Prince Charles visited Saudi Arabia this week; one of several high-profile visitors to the kingdom in recent weeks, following separate trips by John Kerry and US Attorney General Eric Holder. Most repressive states usually try to behave when hosting Western dignitaries – but not the Saudis.

Despite all these visits, the country executed seven men by firing squad for a robbery committed while they were still juveniles. One had originally been sentenced to death by crucifixion although King Abdullah intervened to bring his sentence in line with that of his peers. Then, courts in Riyadh also handed draconian prison sentences to two founders of the Saudi Civil and Political Rights Association. Both were given 10 year sentences along with five year travel bans on their release. The government had told Qahtani and Hamed they would be spared custodial sentences if they agreed to dissolve ACPRA and stop campaigning for human rights. Both refused.

Yet, why do so many Western dignitaries to the Saudi kingdom acquiesce,Uriah Heep-like? Yes, Saudi’s oil reserves are expansive and our reliance on them remains significant, but this only reveals half the picture. The House of Saud are also shrewd operators, deploying a dextrous strategy.  Since 9/11 the government has realised the best way to ensure its survival is by engaging and managing the West.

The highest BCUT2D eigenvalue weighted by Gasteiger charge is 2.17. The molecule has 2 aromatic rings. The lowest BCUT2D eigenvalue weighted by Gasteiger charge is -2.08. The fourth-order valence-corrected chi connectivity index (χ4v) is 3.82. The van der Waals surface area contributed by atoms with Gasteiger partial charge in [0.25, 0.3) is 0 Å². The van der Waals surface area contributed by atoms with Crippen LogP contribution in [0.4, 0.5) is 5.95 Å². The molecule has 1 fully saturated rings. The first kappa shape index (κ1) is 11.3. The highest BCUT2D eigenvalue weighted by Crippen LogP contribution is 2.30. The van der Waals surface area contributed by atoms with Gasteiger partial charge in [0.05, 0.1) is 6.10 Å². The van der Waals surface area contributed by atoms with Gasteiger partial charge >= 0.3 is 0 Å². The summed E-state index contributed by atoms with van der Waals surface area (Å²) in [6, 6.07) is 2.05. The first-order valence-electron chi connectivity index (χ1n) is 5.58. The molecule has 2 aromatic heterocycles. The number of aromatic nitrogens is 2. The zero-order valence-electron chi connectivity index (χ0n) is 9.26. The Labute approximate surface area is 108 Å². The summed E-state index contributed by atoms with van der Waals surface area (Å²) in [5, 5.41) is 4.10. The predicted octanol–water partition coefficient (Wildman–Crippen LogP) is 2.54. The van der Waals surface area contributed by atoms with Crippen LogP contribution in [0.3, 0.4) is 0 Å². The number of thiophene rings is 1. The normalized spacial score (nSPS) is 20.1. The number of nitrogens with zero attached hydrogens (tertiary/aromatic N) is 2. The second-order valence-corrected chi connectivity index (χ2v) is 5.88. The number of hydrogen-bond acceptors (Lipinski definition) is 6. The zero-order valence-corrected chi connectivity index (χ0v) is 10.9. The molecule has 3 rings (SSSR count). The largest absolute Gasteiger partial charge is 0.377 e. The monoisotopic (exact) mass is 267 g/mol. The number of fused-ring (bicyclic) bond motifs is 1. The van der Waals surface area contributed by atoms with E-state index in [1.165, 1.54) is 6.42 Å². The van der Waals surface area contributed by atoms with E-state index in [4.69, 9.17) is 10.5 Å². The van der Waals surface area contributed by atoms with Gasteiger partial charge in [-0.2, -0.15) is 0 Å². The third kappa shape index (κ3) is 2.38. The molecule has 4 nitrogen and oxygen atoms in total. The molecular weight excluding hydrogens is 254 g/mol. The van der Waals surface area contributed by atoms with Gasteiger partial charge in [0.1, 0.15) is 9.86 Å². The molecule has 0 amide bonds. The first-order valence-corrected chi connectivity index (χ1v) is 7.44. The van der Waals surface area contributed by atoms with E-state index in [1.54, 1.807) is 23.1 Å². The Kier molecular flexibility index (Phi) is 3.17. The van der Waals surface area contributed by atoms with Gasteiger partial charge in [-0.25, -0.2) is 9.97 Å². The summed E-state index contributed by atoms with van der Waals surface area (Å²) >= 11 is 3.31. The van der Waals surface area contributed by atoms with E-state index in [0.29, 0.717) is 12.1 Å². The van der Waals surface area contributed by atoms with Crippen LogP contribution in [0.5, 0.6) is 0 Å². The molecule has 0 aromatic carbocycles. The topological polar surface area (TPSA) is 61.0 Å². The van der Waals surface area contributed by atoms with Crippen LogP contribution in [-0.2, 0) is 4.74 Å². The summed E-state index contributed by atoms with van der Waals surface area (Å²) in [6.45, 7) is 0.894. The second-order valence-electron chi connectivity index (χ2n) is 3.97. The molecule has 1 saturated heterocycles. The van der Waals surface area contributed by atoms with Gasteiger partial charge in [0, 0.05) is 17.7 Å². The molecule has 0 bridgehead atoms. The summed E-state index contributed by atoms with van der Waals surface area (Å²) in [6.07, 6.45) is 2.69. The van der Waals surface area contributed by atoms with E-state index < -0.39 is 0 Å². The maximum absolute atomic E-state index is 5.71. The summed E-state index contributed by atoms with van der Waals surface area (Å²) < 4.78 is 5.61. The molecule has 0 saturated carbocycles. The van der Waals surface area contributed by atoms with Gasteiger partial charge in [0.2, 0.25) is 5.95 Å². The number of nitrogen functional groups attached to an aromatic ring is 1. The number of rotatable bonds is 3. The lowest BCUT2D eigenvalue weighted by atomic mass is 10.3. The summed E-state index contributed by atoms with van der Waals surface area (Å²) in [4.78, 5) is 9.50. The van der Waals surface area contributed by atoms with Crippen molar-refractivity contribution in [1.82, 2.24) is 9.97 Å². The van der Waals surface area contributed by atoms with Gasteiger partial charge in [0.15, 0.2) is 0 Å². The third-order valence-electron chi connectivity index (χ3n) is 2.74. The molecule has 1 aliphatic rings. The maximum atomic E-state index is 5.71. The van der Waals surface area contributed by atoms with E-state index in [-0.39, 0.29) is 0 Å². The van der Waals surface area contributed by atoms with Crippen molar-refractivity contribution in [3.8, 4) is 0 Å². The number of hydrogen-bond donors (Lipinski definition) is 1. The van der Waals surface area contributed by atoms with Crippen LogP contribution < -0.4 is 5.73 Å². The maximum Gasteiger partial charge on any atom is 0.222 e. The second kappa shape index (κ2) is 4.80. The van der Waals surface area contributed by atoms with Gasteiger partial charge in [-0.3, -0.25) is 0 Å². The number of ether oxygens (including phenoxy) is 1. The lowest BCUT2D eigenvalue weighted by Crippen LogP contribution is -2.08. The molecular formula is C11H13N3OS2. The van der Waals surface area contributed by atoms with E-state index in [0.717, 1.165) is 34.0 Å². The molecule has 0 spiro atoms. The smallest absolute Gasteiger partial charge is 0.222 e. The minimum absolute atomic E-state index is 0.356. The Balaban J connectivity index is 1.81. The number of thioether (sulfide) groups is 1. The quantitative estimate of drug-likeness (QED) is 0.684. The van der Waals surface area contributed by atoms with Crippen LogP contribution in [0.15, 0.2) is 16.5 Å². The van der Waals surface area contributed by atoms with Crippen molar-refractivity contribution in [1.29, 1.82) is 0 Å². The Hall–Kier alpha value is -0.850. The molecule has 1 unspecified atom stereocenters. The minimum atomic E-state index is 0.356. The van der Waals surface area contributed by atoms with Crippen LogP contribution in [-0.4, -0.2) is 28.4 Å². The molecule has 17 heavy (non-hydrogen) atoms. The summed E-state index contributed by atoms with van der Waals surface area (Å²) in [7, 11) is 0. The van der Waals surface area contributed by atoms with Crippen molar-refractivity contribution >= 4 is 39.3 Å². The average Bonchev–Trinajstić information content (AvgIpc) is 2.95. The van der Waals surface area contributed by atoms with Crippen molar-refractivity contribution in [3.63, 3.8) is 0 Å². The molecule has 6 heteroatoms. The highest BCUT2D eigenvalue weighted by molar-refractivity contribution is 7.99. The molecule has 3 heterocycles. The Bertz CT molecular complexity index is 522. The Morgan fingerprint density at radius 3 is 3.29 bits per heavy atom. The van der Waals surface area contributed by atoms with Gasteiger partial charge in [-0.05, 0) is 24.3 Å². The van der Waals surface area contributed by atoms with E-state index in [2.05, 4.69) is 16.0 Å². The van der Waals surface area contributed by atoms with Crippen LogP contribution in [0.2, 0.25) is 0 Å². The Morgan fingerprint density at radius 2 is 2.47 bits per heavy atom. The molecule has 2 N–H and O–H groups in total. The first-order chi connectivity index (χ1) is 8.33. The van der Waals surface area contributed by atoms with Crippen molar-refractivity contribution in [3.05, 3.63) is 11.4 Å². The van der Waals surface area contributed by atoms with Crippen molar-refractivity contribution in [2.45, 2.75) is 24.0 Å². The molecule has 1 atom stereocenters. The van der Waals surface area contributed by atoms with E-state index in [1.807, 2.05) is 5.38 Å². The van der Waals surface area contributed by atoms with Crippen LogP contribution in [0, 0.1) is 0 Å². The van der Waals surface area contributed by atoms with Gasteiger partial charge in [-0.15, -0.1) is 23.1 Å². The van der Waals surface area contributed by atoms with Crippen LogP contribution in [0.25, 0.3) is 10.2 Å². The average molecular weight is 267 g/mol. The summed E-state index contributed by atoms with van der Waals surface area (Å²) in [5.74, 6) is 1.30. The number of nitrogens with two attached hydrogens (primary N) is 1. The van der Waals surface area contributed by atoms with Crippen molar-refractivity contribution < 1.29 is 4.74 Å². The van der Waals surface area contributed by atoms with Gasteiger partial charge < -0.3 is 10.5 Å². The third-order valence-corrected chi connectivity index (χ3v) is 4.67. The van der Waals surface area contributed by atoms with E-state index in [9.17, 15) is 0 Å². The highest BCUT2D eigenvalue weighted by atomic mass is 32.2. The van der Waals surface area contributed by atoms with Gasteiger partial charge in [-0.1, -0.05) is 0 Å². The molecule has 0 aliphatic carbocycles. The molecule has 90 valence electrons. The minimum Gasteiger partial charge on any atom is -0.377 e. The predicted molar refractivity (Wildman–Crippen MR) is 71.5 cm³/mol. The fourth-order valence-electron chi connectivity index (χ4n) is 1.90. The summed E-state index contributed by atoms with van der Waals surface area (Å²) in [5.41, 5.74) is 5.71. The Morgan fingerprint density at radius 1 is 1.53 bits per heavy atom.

Thus, the Saudis have helped America secure a number of its regional objectives: transitioning Egypt, stabilising Jordan’s economy, backing the Syrian rebels, curbing Iranian influence in the Gulf, and offering rich counterterrorism cooperation. After all, don’t forget the last major bomb plot by al-Qaeda in the Arabian Peninsula which targeted an American airliner was foiled principally by a Saudi intelligence. When it comes to us, the Saudis continue to pump billions into the lucrative al-Yamama deal and related contracts.

In return for these offerings the Saudis expect us to look the other way while they oppress their own people. And it’s not just their own people the Saudis are repressing. For months now they’ve also been quashing protests in Bahrain. The unspoken corollary seems clear: Saudis who espouse human rights and secular ideals can hang (often literally) if the trade-off means our short-term goals are secured. We betray progressives and empower reactionaries. Should we really then be all that surprised if more people embrace radical jihadist narratives which advocate change through violent means?

Tags: Saudi Arabia